Even if we maneuver Psalm 23 and our theology to affirm, “God the Shepherd leads us to spiritual green pastures and to metaphorical still waters,” in truth we Christians get a little grumpy when God doesn’t bestow actual green pastures upon us. We resent any path that takes us within sight of the valley of the shadow of death — whether personally or congregationally or globally. And if God did present us with an actual banquet table in the presence of (or with!) our enemies, not many volunteers would take a seat at that table.
We want a cup that overflows just for us, a green pasture to satisfy us right where we are. What if the overflowing cup and the green pasture are not blessings that come to us, but rather blessings/spaces to which we must journey … or more likely, be herded with great bleating and resistance?
1 Peter 2:19-25, “It is a credit to you if you endure pain while suffering unjustly.”
Do not admonish those suffering pain and injustice to endure their circumstances because Jesus suffered too. Just don’t. Not in sermons, not in hymns, not in prayers, not literally, not figuratively. Stop it stop it stop it. In doing so, you cause actual harm to your sisters and brothers.
In addition, the affirmation of suffering is a misreading of the text. Look again at the start of verse 21: “For to this you have been called…” (NRSV). It begs the question, “To what have we been called?” — assuming, of course, that we’re ignoring verse 18’s reference to slaves and hearing ourselves as the intended audience.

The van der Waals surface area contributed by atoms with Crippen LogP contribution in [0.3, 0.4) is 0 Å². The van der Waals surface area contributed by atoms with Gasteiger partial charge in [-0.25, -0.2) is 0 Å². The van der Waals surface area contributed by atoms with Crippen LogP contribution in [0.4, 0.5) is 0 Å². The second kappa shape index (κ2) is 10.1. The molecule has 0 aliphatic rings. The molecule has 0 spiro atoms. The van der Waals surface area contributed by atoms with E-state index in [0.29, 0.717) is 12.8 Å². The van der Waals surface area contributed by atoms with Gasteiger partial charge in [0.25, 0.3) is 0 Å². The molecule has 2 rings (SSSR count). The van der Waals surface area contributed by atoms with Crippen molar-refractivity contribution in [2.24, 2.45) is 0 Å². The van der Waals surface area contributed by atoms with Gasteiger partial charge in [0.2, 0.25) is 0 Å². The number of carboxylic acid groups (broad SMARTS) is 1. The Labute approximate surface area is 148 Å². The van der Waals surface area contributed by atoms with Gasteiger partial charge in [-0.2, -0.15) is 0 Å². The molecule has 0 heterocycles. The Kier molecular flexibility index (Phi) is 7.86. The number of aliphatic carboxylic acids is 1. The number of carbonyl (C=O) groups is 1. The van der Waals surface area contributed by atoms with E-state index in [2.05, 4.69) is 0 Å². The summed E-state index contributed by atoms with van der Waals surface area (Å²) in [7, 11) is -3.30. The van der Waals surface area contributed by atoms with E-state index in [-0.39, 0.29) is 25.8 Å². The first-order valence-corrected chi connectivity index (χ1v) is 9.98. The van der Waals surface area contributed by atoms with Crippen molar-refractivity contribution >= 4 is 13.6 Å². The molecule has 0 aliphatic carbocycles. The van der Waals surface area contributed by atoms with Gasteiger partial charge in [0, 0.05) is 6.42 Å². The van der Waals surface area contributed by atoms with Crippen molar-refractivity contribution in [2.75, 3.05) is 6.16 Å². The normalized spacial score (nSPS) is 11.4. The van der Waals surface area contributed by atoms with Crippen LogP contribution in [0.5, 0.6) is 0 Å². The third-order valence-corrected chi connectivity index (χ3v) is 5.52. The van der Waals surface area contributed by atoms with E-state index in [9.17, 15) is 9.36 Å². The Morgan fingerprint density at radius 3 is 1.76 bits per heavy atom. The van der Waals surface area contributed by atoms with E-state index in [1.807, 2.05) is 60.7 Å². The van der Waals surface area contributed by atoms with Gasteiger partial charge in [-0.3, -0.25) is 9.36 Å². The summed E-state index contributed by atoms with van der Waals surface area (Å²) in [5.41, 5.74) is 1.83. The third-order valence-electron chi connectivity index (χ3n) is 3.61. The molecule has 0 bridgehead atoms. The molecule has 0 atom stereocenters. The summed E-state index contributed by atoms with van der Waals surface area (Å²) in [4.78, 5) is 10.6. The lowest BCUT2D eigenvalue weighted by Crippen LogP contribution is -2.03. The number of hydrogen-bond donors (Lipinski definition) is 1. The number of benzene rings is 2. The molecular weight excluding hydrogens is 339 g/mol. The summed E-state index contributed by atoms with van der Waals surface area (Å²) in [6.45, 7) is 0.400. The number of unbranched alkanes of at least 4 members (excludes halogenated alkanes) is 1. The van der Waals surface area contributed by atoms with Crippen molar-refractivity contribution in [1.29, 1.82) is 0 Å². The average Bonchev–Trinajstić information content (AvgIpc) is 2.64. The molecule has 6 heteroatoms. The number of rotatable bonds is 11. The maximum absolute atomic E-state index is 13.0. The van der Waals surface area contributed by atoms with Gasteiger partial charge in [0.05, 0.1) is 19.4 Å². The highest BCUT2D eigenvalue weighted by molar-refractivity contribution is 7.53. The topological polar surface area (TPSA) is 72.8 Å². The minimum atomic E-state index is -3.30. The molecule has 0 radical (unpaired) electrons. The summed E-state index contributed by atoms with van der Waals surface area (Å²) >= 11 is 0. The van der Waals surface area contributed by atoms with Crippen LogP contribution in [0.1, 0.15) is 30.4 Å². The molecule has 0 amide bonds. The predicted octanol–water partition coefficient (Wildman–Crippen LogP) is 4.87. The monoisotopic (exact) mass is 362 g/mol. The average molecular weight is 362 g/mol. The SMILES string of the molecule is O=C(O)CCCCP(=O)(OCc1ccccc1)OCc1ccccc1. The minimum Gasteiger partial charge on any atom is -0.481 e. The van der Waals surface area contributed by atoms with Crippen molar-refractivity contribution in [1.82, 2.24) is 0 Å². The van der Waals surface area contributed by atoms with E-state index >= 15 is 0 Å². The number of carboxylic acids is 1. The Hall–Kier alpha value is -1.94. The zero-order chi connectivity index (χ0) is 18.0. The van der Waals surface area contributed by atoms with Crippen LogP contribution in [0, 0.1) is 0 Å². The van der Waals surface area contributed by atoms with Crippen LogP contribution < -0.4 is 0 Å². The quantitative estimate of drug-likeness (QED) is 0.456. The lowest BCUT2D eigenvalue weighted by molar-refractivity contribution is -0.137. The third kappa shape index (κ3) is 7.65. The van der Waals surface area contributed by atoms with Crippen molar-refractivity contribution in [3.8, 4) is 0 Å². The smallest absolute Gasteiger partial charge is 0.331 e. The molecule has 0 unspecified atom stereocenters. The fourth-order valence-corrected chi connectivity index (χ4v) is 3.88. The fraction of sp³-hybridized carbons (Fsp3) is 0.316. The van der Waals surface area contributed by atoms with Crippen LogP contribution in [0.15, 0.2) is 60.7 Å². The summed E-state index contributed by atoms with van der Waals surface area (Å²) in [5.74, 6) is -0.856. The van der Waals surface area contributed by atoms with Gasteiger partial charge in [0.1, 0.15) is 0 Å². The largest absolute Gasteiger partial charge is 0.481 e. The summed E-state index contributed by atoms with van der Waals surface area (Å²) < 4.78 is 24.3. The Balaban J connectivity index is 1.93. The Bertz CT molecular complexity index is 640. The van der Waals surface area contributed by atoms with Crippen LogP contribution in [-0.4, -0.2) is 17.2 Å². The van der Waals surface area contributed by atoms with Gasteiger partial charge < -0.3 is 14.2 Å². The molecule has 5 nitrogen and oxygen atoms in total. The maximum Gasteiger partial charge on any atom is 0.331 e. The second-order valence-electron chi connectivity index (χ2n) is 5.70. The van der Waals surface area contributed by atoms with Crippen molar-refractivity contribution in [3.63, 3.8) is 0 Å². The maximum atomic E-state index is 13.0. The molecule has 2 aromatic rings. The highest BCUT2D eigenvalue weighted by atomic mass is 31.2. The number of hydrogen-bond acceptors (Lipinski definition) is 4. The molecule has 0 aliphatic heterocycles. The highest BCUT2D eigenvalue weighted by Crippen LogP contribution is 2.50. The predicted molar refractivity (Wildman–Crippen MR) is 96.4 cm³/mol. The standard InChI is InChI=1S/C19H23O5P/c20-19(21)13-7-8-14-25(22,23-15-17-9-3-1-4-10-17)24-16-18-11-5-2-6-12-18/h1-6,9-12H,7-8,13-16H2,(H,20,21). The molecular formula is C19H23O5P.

To what have we been called? Surprisingly, we are not called to Christ’s suffering; no, in verse 21 Christ suffered because of and for the thing to which we’re called … but that thing isn’t suffering. Suffering is an experience that has been and is endured (again, don’t preach that!), but the endurance of suffering itself is not our calling. Christ endured suffering so that we might live for righteousness, so that we might be healed (verse 24). Christ’s example (verse 21) was not suffering, but right living in fellowship with others and with God (verse 22). Living fully, without harm to others, is our call.
John 10:1-10, “Anyone who climbs in by another way is a thief.”